Vicki Phillips, the foundation’s director of education focusing on college readiness, said the MDRC study “is great news” for New York City students and for school-reform efforts.
But the study will not change the priorities of the Gates Foundation, which shifted its strategy in 2008 from starting new schools to targeting teacher effectiveness and national standards. Foundation spokesman Chris Williams said once they are up and running, the schools are expected to be “fully sustainable without philanthropic investments.”
Closing schools has provoked opposition, with some students and teachers urging that their schools be given a chance to improve instead.
The United Federation of Teachers spearheaded a lawsuit this year to block New York City’s latest wave of closings, which included 19 elementary, middle, and high schools. A judge agreed that the city had not followed state law in closing the schools, and their phasing out will be delayed at least a year.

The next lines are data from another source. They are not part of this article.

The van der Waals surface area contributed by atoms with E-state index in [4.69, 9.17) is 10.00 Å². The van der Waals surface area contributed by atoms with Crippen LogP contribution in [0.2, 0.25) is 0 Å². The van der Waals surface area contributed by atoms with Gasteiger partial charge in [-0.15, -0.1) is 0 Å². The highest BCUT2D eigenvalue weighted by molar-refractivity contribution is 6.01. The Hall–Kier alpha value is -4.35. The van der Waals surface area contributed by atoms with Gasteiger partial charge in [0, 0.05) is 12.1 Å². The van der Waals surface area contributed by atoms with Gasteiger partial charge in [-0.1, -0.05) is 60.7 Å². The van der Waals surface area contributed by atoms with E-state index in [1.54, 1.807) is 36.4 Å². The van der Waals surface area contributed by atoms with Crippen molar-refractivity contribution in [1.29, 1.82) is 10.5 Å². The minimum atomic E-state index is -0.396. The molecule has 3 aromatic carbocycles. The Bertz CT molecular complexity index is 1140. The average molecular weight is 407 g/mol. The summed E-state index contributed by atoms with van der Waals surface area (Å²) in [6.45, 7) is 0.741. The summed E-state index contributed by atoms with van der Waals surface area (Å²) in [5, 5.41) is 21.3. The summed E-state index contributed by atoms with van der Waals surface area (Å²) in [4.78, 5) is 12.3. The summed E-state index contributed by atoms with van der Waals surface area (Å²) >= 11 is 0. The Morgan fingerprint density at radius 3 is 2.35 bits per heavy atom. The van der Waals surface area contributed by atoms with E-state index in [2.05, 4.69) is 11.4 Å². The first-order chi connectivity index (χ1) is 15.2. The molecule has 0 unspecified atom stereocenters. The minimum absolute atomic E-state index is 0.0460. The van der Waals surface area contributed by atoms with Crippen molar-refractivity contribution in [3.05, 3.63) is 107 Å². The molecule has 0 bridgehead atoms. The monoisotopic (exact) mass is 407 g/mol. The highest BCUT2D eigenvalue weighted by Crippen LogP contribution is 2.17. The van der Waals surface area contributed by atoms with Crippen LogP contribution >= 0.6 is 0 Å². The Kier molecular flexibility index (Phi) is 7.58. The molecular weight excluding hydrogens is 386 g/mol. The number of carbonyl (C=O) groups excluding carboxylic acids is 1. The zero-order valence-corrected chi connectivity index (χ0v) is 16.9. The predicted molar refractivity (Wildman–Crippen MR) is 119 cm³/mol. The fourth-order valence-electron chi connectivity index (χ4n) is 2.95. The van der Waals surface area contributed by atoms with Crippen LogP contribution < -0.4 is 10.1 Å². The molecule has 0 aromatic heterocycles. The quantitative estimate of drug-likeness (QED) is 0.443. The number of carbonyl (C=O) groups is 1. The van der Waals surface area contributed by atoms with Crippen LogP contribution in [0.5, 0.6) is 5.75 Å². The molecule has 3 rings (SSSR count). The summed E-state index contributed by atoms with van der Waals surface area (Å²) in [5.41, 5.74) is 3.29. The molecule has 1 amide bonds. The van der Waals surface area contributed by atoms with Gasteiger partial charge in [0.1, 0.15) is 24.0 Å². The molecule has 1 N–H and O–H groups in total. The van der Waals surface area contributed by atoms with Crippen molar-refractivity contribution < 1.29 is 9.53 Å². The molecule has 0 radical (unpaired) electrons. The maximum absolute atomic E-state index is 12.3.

A union spokesman did not immediately respond to a request for comment on the study.
“Transforming the High School Experience: How New York City’s New Small Schools Are Boosting Student Achievement and Graduation Rates”
Bill and Melinda Gates Foundation
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